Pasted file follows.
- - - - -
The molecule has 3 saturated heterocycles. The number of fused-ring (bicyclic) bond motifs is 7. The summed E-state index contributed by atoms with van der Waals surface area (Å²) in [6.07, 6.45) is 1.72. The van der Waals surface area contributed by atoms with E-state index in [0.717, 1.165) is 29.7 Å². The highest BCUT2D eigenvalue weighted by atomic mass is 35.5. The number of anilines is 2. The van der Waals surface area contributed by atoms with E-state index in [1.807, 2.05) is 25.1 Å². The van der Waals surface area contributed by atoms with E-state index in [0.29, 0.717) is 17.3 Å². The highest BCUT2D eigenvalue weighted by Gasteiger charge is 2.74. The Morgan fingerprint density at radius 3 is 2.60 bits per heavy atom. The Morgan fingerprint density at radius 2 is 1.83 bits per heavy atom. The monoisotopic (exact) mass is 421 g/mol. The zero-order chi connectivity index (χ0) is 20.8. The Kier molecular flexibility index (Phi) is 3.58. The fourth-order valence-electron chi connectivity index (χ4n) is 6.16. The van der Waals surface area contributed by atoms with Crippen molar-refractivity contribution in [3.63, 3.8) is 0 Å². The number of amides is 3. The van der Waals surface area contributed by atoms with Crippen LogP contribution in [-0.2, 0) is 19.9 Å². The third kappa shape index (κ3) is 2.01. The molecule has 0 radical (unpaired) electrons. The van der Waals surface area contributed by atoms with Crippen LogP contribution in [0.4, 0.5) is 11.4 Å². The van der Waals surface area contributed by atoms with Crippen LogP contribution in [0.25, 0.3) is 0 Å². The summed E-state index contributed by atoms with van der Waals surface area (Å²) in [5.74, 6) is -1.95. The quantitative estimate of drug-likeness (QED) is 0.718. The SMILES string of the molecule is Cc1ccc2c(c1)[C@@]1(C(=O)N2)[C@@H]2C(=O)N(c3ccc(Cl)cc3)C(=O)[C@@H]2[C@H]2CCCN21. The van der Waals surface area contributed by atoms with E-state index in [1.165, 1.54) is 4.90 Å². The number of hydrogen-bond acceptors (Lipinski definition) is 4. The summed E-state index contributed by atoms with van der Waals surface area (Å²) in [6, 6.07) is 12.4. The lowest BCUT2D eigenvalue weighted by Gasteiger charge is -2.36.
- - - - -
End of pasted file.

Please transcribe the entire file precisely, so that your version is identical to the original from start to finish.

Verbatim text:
The molecule has 3 saturated heterocycles. The number of fused-ring (bicyclic) bond motifs is 7. The summed E-state index contributed by atoms with van der Waals surface area (Å²) in [6.07, 6.45) is 1.72. The van der Waals surface area contributed by atoms with E-state index in [0.717, 1.165) is 29.7 Å². The highest BCUT2D eigenvalue weighted by atomic mass is 35.5. The number of anilines is 2. The van der Waals surface area contributed by atoms with E-state index in [1.807, 2.05) is 25.1 Å². The van der Waals surface area contributed by atoms with E-state index in [0.29, 0.717) is 17.3 Å². The highest BCUT2D eigenvalue weighted by Gasteiger charge is 2.74. The Morgan fingerprint density at radius 3 is 2.60 bits per heavy atom. The Morgan fingerprint density at radius 2 is 1.83 bits per heavy atom. The monoisotopic (exact) mass is 421 g/mol. The zero-order chi connectivity index (χ0) is 20.8. The Kier molecular flexibility index (Phi) is 3.58. The fourth-order valence-electron chi connectivity index (χ4n) is 6.16. The van der Waals surface area contributed by atoms with Crippen molar-refractivity contribution in [3.63, 3.8) is 0 Å². The number of amides is 3. The van der Waals surface area contributed by atoms with Crippen LogP contribution in [-0.2, 0) is 19.9 Å². The third kappa shape index (κ3) is 2.01. The molecule has 0 radical (unpaired) electrons. The van der Waals surface area contributed by atoms with Crippen LogP contribution in [0.4, 0.5) is 11.4 Å². The van der Waals surface area contributed by atoms with Crippen LogP contribution in [0.25, 0.3) is 0 Å². The summed E-state index contributed by atoms with van der Waals surface area (Å²) in [5.74, 6) is -1.95. The quantitative estimate of drug-likeness (QED) is 0.718. The SMILES string of the molecule is Cc1ccc2c(c1)[C@@]1(C(=O)N2)[C@@H]2C(=O)N(c3ccc(Cl)cc3)C(=O)[C@@H]2[C@H]2CCCN21. The van der Waals surface area contributed by atoms with E-state index in [1.165, 1.54) is 4.90 Å². The number of hydrogen-bond acceptors (Lipinski definition) is 4. The summed E-state index contributed by atoms with van der Waals surface area (Å²) in [6, 6.07) is 12.4. The lowest BCUT2D eigenvalue weighted by Gasteiger charge is -2.36.